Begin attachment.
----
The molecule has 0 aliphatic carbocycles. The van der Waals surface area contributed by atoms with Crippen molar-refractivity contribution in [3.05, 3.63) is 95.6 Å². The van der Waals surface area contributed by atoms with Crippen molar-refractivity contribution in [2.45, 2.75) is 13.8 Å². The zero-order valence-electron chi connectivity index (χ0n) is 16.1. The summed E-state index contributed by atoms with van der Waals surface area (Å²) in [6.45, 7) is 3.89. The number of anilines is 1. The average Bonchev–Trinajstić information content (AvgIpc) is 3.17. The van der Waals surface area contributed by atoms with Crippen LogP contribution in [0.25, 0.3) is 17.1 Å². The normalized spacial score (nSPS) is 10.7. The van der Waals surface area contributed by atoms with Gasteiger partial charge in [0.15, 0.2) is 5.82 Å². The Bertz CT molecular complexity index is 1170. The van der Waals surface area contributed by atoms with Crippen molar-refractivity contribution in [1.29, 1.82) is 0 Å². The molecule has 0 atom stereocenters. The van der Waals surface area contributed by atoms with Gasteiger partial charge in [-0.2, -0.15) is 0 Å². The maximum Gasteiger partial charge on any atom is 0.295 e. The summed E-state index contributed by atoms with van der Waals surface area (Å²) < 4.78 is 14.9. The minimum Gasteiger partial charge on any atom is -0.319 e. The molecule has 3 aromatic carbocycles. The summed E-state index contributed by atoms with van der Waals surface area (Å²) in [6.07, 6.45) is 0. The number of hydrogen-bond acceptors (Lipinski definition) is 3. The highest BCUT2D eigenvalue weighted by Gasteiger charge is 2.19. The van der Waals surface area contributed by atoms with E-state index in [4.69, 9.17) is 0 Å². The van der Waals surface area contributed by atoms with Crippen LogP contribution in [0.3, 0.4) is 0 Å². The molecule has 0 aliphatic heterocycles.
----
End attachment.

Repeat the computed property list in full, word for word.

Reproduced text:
The molecule has 0 aliphatic carbocycles. The van der Waals surface area contributed by atoms with Crippen molar-refractivity contribution in [3.05, 3.63) is 95.6 Å². The van der Waals surface area contributed by atoms with Crippen molar-refractivity contribution in [2.45, 2.75) is 13.8 Å². The zero-order valence-electron chi connectivity index (χ0n) is 16.1. The summed E-state index contributed by atoms with van der Waals surface area (Å²) in [6.45, 7) is 3.89. The number of anilines is 1. The average Bonchev–Trinajstić information content (AvgIpc) is 3.17. The van der Waals surface area contributed by atoms with Crippen LogP contribution in [0.25, 0.3) is 17.1 Å². The normalized spacial score (nSPS) is 10.7. The van der Waals surface area contributed by atoms with Gasteiger partial charge in [0.15, 0.2) is 5.82 Å². The Bertz CT molecular complexity index is 1170. The van der Waals surface area contributed by atoms with Crippen molar-refractivity contribution in [1.29, 1.82) is 0 Å². The molecule has 0 atom stereocenters. The van der Waals surface area contributed by atoms with Gasteiger partial charge in [-0.2, -0.15) is 0 Å². The maximum Gasteiger partial charge on any atom is 0.295 e. The summed E-state index contributed by atoms with van der Waals surface area (Å²) < 4.78 is 14.9. The minimum Gasteiger partial charge on any atom is -0.319 e. The molecule has 3 aromatic carbocycles. The summed E-state index contributed by atoms with van der Waals surface area (Å²) in [6.07, 6.45) is 0. The number of hydrogen-bond acceptors (Lipinski definition) is 3. The highest BCUT2D eigenvalue weighted by Gasteiger charge is 2.19. The van der Waals surface area contributed by atoms with E-state index in [4.69, 9.17) is 0 Å². The van der Waals surface area contributed by atoms with Crippen LogP contribution in [0.3, 0.4) is 0 Å². The molecule has 0 aliphatic heterocycles.